Fans mourned the death Sunday of legendary filmmaker George A. Romero, father of the modern movie zombie and creator of the groundbreaking “Night of the Living Dead” franchise.
Romero died Sunday in his sleep at age 77 following a “brief but aggressive battle with lung cancer,” according to a statement to The Los Angeles Times provided by his longtime producing partner, Peter Grunwald. Romero died while listening to the score of one his favorite films, 1952’s “The Quiet Man,” with his wife, Suzanne Desrocher Romero, and daughter, Tina Romero, at his side, the family said.
Romero jump-started the zombie genre as the co-writer (with John A. Russo) and director of the 1968 movie “Night of the Living Dead,” which went to show future generations of filmmakers such as Tobe Hooper and John Carpenter that generating big scares didn’t require big budgets. “Living Dead” spawned an entire school of zombie knockoffs, and Romero’s sequels included 1978’s “Dawn of the Dead,” 1985’s “Day of the Dead,” 1990’s “Land of the Dead,” 2007’s “Diary of the Dead” and 2009’s “George A. Romero’s Survival of the Dead.”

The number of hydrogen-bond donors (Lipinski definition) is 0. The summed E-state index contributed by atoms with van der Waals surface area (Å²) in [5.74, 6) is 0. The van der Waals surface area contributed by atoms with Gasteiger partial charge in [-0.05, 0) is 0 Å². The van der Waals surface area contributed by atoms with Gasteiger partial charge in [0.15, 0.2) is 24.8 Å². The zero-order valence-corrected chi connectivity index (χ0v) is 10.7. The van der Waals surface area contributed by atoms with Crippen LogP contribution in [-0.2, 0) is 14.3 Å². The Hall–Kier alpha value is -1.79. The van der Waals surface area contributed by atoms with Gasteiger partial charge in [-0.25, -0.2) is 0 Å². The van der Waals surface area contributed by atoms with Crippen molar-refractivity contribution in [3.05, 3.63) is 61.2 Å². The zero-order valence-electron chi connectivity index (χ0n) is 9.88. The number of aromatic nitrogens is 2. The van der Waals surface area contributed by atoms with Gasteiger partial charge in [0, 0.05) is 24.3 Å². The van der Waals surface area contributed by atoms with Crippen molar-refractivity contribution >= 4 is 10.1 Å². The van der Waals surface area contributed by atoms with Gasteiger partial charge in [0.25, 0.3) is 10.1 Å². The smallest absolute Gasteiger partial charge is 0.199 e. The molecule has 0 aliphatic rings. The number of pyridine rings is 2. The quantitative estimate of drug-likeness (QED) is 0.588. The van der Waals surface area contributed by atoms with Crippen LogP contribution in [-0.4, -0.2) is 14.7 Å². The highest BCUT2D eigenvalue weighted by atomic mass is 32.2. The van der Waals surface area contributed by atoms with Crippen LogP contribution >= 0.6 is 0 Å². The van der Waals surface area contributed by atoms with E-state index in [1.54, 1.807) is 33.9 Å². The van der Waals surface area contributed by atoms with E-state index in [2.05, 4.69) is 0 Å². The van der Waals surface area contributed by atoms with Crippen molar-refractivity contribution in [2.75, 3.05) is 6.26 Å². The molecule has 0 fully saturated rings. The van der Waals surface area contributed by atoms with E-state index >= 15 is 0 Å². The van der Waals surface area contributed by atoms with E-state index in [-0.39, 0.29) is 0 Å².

As news of his death broke, fans on Sunday recalled the impact of Romero’s films and mourned his passing in online comments.
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The Los Angeles Times contributed to this report.